aeroporn 2.0

F-14 launch

Behold the last-ever catapult launch of an F-14. Weep if you must.

Atlantic Ocean (July 28, 2006) – Aboard USS Theodore Roosevelt (CVN 71), an F-14D Tomcat assigned to the “Tomcatters” of Fighter Squadron Three One (VF-31), aircraft number 112, completes the final catapult launch of an F-14 Tomcat fighter aircraft. The last launch marks the end of an era for Naval Aviation. The F-14 will officially retire in September 2006, after 32 years of service to the fleet. Theodore Roosevelt is completing Joint Task Force Exercises with USS Dwight D. Eisenhower (CVN 69). U.S. Navy Photo by Mass Communications Specialist 3rd Class Nathan Laird

13 thoughts on “aeroporn 2.0

  1. They are out of date rainocaster, the Iranians have a few F-14 tomcats according to wikipedia in fact. The F-22 Raptor is the future of air superiority now, the Eurofighter typhoon is the new fighter bomber and in 2011 the F-35 Lightning II joint strike fighter (a 5th generationbomber) should come into play.

    Israel are in cooperation with Russia and China over a new fighter and the 21st century arms race has begun. Nothing in production has the stealth qualities of the F-22 Raptor however.

    Here is a link about new military aircraft:

    http://en.wikipedia.org/wiki/Comparison_of_21st_century_fighter_aircraft

  2. Personally, I’ve always favoured Spy magazine’s plan; for the same money as one Stealth Bomber, buy several thousand Cessna 172s and fly them to your target all at once. They’ll never be able to pick out the one with the nukes.

  3. And the early stealth stuff seems like it was largly experimental to me, the seem to have the technology sorted now on the F-22.

  4. I’m still weeping. The F-14 was the great lost opportunity of Naval Aviation since the Navy only fitted it with the engines and avionics it was designed for in mid-life and at the time that great fat bastard poseur of American defense Dick Cheney cancelled the project after only about 70 were authorized.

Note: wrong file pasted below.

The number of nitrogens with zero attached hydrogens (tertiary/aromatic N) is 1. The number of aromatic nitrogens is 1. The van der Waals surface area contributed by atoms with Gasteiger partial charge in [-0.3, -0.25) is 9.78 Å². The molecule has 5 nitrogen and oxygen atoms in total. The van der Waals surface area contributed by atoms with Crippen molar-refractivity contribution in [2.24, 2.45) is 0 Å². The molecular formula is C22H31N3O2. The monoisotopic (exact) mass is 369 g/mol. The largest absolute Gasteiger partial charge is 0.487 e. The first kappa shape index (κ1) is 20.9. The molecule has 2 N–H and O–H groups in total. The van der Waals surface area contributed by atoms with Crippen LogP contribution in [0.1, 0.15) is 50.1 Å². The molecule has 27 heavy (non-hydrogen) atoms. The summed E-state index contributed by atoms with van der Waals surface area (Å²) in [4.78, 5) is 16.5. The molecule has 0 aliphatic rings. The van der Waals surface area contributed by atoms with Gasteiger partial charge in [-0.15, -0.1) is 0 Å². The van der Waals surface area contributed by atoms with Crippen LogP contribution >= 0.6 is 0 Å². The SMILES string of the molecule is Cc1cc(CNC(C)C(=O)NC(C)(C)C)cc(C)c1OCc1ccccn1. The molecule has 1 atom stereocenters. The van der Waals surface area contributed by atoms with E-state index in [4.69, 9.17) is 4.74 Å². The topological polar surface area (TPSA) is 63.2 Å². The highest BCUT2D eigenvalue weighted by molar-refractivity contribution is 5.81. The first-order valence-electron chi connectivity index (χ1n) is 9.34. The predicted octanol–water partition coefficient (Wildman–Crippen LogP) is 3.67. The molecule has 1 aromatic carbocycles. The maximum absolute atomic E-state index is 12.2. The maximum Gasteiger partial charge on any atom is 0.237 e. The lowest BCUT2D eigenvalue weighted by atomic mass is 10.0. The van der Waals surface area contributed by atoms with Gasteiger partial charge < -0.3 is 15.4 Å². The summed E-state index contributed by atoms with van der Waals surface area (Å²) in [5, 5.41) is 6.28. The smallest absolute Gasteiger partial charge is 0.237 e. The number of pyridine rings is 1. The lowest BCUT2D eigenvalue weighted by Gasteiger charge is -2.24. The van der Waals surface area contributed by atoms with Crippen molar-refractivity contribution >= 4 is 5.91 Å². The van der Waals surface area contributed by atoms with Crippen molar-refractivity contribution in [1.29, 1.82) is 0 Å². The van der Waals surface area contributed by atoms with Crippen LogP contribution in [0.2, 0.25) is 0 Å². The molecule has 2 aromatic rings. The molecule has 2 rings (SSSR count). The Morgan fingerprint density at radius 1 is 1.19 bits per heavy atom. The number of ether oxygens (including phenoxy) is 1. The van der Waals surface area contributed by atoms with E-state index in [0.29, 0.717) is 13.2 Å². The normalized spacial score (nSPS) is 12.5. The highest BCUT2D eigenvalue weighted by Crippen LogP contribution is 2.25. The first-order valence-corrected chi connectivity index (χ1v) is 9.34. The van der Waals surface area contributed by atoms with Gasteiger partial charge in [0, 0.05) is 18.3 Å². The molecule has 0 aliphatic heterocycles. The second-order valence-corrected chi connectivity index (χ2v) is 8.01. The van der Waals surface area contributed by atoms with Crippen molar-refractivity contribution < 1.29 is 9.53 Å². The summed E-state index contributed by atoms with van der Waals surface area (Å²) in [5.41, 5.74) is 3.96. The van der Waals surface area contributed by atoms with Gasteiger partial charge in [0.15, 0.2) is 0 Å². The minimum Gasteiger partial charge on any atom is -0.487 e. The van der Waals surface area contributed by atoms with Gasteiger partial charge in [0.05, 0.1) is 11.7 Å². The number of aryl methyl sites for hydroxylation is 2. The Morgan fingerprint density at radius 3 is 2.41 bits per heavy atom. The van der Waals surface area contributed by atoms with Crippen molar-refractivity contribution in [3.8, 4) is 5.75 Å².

Your typical fleet Tomcat was rather twitchy in flight due to a powerplant that would stall or flameout with relatively little provocation. Her full potential as a fighter/deep strike bird was only realized in the twilight of her career.

    I grew up around Tomcats as they began populating Atlantic Fleet squadrons in the mid 1970’s. Even with its powerplant teething problems, she was a force of nature.

    The movie “Top Gun” did her no justice whatsoever.

  5. Incidentally, the photo is of an F-14D – the glimpse of what could have been starting in 1989-90.

    Rumor has it that, when Grumman brought the first F-14D to NAS Norfolk and Oceana (I was working at NAS Norfolk at the time and saw blue-suiters crawling all over it like it was a Radio Flyer wagon) that they put her up against an A-4 from VF-43, the Oceana tactics and adversary sqaudron.

    VF-43’s A-4 drivers enjoyed trying to draw novice F-14 pilots into a sustained turning fight to show that A- model ‘Cats didn’t like disturbed airflow into the blowtorches. Standard F-14 tactic was to go vertical as the A-4 went into a turn, half-loop at the top and drop on the A-4 like a brick.

    VF-43’s drivers liked to remind Tomcat jocks of the occasional danger in that move by pulling up abruptly and lining up for a simulated gun shot down the nose.

    When the F-14D in question trailed the A-4, the Scooter jock dutifully went through 270 degrees of the turn, pulled up ready to yell ‘guns guns guns’ and found that the D had stayed on his tail in dry thrust the entire time and its driver was laughing as he broadcast ‘guns guns guns’.

    If you’re getting that close in a Tomcat, you’re not doing your job that well, but it was a wonderful taste of what could have been.

    Call me sentimental . . .

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